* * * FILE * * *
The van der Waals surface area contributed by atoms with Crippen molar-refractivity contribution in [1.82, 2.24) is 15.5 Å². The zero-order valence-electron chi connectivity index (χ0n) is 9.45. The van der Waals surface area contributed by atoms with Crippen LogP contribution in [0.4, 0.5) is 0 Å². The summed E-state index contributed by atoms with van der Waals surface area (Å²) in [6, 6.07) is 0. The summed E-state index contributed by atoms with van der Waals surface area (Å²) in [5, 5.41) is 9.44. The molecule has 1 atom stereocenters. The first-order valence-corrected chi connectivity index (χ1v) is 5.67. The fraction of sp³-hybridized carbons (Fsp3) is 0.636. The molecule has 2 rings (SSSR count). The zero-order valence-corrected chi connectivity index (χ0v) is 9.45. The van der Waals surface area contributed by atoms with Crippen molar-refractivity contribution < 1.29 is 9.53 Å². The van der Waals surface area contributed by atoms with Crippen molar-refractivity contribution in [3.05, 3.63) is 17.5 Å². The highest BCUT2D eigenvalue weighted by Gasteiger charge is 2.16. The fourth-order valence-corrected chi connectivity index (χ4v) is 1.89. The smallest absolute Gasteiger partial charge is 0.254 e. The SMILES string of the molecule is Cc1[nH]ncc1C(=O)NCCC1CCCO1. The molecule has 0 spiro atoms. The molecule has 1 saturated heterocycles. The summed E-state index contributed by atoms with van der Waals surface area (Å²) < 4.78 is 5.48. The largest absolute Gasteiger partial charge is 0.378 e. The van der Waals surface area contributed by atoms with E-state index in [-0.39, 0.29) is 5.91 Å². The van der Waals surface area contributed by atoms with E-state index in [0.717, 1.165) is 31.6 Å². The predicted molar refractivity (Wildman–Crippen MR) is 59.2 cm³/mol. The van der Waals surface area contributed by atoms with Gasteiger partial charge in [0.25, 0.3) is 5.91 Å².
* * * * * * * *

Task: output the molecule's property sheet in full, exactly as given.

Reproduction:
The van der Waals surface area contributed by atoms with Crippen molar-refractivity contribution in [1.82, 2.24) is 15.5 Å². The zero-order valence-electron chi connectivity index (χ0n) is 9.45. The van der Waals surface area contributed by atoms with Crippen LogP contribution in [0.4, 0.5) is 0 Å². The summed E-state index contributed by atoms with van der Waals surface area (Å²) in [6, 6.07) is 0. The summed E-state index contributed by atoms with van der Waals surface area (Å²) in [5, 5.41) is 9.44. The molecule has 1 atom stereocenters. The first-order valence-corrected chi connectivity index (χ1v) is 5.67. The fraction of sp³-hybridized carbons (Fsp3) is 0.636. The molecule has 2 rings (SSSR count). The zero-order valence-corrected chi connectivity index (χ0v) is 9.45. The van der Waals surface area contributed by atoms with Crippen molar-refractivity contribution < 1.29 is 9.53 Å². The van der Waals surface area contributed by atoms with Crippen molar-refractivity contribution in [3.05, 3.63) is 17.5 Å². The highest BCUT2D eigenvalue weighted by Gasteiger charge is 2.16. The fourth-order valence-corrected chi connectivity index (χ4v) is 1.89. The smallest absolute Gasteiger partial charge is 0.254 e. The SMILES string of the molecule is Cc1[nH]ncc1C(=O)NCCC1CCCO1. The molecule has 0 spiro atoms. The molecule has 1 saturated heterocycles. The summed E-state index contributed by atoms with van der Waals surface area (Å²) < 4.78 is 5.48. The largest absolute Gasteiger partial charge is 0.378 e. The van der Waals surface area contributed by atoms with E-state index in [-0.39, 0.29) is 5.91 Å². The van der Waals surface area contributed by atoms with E-state index in [0.717, 1.165) is 31.6 Å². The predicted molar refractivity (Wildman–Crippen MR) is 59.2 cm³/mol. The van der Waals surface area contributed by atoms with Gasteiger partial charge in [0.25, 0.3) is 5.91 Å².